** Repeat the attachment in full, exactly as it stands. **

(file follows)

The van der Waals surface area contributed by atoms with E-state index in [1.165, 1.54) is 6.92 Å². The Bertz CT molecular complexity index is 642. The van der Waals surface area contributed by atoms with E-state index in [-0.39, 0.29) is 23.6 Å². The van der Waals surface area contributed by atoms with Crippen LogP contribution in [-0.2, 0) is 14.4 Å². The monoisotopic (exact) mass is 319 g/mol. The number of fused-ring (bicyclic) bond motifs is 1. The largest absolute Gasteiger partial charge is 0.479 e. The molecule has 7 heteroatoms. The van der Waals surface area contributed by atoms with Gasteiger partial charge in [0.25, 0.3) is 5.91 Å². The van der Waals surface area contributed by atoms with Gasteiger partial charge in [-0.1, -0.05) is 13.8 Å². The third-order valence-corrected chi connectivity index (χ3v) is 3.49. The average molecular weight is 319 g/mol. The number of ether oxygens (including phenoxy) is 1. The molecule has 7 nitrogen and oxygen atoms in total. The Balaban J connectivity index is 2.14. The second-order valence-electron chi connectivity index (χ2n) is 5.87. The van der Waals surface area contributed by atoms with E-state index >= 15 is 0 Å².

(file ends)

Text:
The van der Waals surface area contributed by atoms with E-state index in [1.165, 1.54) is 6.92 Å². The Bertz CT molecular complexity index is 642. The van der Waals surface area contributed by atoms with E-state index in [-0.39, 0.29) is 23.6 Å². The van der Waals surface area contributed by atoms with Crippen LogP contribution in [-0.2, 0) is 14.4 Å². The monoisotopic (exact) mass is 319 g/mol. The number of fused-ring (bicyclic) bond motifs is 1. The largest absolute Gasteiger partial charge is 0.479 e. The molecule has 7 heteroatoms. The van der Waals surface area contributed by atoms with Gasteiger partial charge in [0.25, 0.3) is 5.91 Å². The van der Waals surface area contributed by atoms with Gasteiger partial charge in [-0.1, -0.05) is 13.8 Å². The third-order valence-corrected chi connectivity index (χ3v) is 3.49. The average molecular weight is 319 g/mol. The number of ether oxygens (including phenoxy) is 1. The molecule has 7 nitrogen and oxygen atoms in total. The Balaban J connectivity index is 2.14. The second-order valence-electron chi connectivity index (χ2n) is 5.87. The van der Waals surface area contributed by atoms with E-state index >= 15 is 0 Å².